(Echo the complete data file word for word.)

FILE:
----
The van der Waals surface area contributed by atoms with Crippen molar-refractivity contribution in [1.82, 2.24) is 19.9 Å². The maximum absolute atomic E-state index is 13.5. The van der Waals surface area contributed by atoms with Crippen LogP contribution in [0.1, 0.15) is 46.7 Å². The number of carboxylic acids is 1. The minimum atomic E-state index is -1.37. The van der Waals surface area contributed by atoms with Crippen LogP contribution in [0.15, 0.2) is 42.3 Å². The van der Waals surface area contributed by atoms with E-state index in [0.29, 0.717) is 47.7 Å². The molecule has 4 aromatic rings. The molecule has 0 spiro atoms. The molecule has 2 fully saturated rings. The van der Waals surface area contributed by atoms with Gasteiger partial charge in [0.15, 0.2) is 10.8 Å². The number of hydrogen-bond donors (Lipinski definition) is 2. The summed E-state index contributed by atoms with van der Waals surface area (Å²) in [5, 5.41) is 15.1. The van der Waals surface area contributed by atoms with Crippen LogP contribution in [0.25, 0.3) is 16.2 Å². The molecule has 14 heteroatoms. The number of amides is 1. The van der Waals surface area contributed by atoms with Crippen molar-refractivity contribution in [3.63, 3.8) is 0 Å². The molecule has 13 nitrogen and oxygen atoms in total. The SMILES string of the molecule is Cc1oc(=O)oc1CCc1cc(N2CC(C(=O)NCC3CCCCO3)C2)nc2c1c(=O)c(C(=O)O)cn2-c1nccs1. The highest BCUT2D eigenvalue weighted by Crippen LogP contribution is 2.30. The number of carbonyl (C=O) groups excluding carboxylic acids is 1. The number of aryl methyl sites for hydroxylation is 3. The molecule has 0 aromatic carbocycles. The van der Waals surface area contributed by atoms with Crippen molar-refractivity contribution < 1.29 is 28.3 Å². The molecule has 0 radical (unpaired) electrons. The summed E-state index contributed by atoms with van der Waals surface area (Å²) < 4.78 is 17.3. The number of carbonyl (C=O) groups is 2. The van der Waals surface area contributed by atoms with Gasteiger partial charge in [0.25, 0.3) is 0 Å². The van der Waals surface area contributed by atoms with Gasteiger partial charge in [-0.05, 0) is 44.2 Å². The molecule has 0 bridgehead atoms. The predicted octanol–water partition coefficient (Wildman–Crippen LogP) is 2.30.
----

The van der Waals surface area contributed by atoms with Crippen molar-refractivity contribution in [1.82, 2.24) is 19.9 Å². The maximum absolute atomic E-state index is 13.5. The van der Waals surface area contributed by atoms with Crippen LogP contribution in [0.1, 0.15) is 46.7 Å². The number of carboxylic acids is 1. The minimum atomic E-state index is -1.37. The van der Waals surface area contributed by atoms with Crippen LogP contribution in [0.15, 0.2) is 42.3 Å². The van der Waals surface area contributed by atoms with E-state index in [0.29, 0.717) is 47.7 Å². The molecule has 4 aromatic rings. The molecule has 0 spiro atoms. The molecule has 2 fully saturated rings. The van der Waals surface area contributed by atoms with Gasteiger partial charge in [0.15, 0.2) is 10.8 Å². The number of hydrogen-bond donors (Lipinski definition) is 2. The summed E-state index contributed by atoms with van der Waals surface area (Å²) in [5, 5.41) is 15.1. The van der Waals surface area contributed by atoms with Crippen LogP contribution in [0.25, 0.3) is 16.2 Å². The molecule has 14 heteroatoms. The number of amides is 1. The van der Waals surface area contributed by atoms with Crippen molar-refractivity contribution in [3.63, 3.8) is 0 Å². The molecule has 13 nitrogen and oxygen atoms in total. The SMILES string of the molecule is Cc1oc(=O)oc1CCc1cc(N2CC(C(=O)NCC3CCCCO3)C2)nc2c1c(=O)c(C(=O)O)cn2-c1nccs1. The highest BCUT2D eigenvalue weighted by Crippen LogP contribution is 2.30. The number of carbonyl (C=O) groups excluding carboxylic acids is 1. The number of aryl methyl sites for hydroxylation is 3. The molecule has 0 aromatic carbocycles. The van der Waals surface area contributed by atoms with Crippen molar-refractivity contribution < 1.29 is 28.3 Å². The molecule has 0 radical (unpaired) electrons. The summed E-state index contributed by atoms with van der Waals surface area (Å²) < 4.78 is 17.3. The number of carbonyl (C=O) groups is 2. The van der Waals surface area contributed by atoms with Gasteiger partial charge in [0.25, 0.3) is 0 Å². The van der Waals surface area contributed by atoms with Gasteiger partial charge in [-0.05, 0) is 44.2 Å². The molecule has 0 bridgehead atoms. The predicted octanol–water partition coefficient (Wildman–Crippen LogP) is 2.30.